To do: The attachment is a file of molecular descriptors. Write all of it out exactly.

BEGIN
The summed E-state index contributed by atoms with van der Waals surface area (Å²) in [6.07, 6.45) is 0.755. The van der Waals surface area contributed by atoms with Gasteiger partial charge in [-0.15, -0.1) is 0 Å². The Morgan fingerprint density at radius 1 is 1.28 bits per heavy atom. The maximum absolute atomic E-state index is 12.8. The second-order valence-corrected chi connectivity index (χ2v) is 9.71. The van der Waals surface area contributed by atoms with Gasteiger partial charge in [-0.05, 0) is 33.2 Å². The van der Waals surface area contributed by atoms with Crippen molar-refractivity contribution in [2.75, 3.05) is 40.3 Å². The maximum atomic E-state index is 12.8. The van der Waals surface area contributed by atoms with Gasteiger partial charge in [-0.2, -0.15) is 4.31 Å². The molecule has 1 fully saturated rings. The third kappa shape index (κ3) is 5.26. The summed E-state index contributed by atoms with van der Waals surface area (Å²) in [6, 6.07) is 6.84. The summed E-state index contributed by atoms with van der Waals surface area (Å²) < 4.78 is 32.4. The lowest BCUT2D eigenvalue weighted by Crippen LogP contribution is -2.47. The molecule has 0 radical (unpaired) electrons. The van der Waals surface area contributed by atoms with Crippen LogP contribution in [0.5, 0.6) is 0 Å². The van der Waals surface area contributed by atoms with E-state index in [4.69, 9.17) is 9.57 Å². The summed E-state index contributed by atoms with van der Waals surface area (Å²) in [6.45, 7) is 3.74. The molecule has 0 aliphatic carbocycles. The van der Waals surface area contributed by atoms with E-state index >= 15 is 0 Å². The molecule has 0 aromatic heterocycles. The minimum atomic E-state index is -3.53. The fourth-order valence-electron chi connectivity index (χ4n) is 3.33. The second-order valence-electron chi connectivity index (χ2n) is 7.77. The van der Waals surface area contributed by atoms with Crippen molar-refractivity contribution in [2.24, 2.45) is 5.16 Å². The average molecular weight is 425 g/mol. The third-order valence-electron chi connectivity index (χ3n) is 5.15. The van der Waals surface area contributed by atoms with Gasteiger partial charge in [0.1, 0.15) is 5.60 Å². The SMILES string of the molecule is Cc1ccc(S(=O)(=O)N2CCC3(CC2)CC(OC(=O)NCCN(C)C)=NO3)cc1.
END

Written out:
The summed E-state index contributed by atoms with van der Waals surface area (Å²) in [6.07, 6.45) is 0.755. The van der Waals surface area contributed by atoms with Gasteiger partial charge in [-0.15, -0.1) is 0 Å². The Morgan fingerprint density at radius 1 is 1.28 bits per heavy atom. The maximum absolute atomic E-state index is 12.8. The second-order valence-corrected chi connectivity index (χ2v) is 9.71. The van der Waals surface area contributed by atoms with Gasteiger partial charge in [-0.05, 0) is 33.2 Å². The van der Waals surface area contributed by atoms with Crippen molar-refractivity contribution in [2.75, 3.05) is 40.3 Å². The maximum atomic E-state index is 12.8. The van der Waals surface area contributed by atoms with Gasteiger partial charge in [-0.2, -0.15) is 4.31 Å². The molecule has 1 fully saturated rings. The third kappa shape index (κ3) is 5.26. The summed E-state index contributed by atoms with van der Waals surface area (Å²) in [6, 6.07) is 6.84. The summed E-state index contributed by atoms with van der Waals surface area (Å²) < 4.78 is 32.4. The lowest BCUT2D eigenvalue weighted by Crippen LogP contribution is -2.47. The molecule has 0 radical (unpaired) electrons. The van der Waals surface area contributed by atoms with Crippen LogP contribution in [0.5, 0.6) is 0 Å². The van der Waals surface area contributed by atoms with E-state index in [4.69, 9.17) is 9.57 Å². The summed E-state index contributed by atoms with van der Waals surface area (Å²) in [6.45, 7) is 3.74. The molecule has 0 aliphatic carbocycles. The van der Waals surface area contributed by atoms with E-state index >= 15 is 0 Å². The molecule has 0 aromatic heterocycles. The minimum atomic E-state index is -3.53. The fourth-order valence-electron chi connectivity index (χ4n) is 3.33. The second-order valence-electron chi connectivity index (χ2n) is 7.77. The van der Waals surface area contributed by atoms with Crippen molar-refractivity contribution in [2.24, 2.45) is 5.16 Å². The average molecular weight is 425 g/mol. The third-order valence-electron chi connectivity index (χ3n) is 5.15. The van der Waals surface area contributed by atoms with Gasteiger partial charge in [0.1, 0.15) is 5.60 Å². The SMILES string of the molecule is Cc1ccc(S(=O)(=O)N2CCC3(CC2)CC(OC(=O)NCCN(C)C)=NO3)cc1.